Consumer prices increased in May by the largest amount in more than two years, reflecting the biggest one-month jump in gas prices in nearly six years. But outside of energy, price pressures remained modest.

The Labor Department says its consumer price index rose 0.4 percent in May, the biggest advance since February 2013. The increase was driven by a 10.4 percent rise in the cost of gasoline, which has started climbing after nearly a year of falling energy prices.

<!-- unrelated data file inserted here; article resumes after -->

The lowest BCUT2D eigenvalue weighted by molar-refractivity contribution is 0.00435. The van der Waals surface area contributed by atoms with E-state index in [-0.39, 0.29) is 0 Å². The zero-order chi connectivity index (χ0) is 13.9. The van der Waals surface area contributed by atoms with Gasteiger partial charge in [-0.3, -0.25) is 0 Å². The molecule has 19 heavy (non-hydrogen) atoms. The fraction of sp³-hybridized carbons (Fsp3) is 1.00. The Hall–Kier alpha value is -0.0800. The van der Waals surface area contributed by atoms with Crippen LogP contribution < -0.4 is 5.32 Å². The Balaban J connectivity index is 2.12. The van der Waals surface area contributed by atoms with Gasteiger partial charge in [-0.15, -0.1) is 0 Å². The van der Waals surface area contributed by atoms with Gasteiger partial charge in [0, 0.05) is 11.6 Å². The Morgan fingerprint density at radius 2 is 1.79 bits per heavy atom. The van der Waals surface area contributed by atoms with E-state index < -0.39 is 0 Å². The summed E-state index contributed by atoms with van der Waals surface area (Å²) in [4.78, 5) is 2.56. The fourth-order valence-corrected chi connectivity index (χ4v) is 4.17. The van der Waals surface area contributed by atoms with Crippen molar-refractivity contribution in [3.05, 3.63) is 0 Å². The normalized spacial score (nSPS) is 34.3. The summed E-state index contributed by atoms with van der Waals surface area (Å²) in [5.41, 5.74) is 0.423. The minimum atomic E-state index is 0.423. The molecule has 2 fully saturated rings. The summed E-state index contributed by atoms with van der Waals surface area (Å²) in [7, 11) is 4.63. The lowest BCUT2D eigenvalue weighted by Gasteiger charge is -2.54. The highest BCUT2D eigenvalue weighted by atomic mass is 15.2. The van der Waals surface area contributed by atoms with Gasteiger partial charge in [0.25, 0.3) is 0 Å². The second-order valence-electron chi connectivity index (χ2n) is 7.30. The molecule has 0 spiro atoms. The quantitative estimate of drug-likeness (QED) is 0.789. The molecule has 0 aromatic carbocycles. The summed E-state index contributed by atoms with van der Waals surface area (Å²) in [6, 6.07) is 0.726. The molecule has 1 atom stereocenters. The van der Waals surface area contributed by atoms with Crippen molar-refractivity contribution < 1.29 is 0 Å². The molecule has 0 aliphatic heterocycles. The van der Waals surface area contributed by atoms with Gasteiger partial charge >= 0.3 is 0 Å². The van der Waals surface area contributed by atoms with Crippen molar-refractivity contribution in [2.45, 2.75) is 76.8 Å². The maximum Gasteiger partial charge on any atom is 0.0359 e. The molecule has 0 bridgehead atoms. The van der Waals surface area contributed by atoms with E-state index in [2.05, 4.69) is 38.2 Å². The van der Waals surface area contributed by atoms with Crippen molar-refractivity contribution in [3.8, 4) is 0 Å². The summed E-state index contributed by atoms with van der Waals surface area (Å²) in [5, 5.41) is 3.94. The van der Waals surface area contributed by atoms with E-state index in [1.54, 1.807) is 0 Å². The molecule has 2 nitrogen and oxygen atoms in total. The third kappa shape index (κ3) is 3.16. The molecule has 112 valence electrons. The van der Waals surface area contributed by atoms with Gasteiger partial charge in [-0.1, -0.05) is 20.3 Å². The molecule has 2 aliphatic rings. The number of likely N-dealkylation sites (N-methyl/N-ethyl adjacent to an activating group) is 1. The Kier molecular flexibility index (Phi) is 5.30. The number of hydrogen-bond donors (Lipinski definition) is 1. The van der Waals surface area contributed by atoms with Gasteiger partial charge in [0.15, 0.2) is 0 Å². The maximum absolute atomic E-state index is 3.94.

Core inflation, which excludes volatile food and energy, was up a modest 0.1 percent in May as the price of clothing and household furnishings declined. Over the past 12 months, overall inflation has shown no increase, while core inflation is up just 1.7 percent, both showing modest inflation pressures.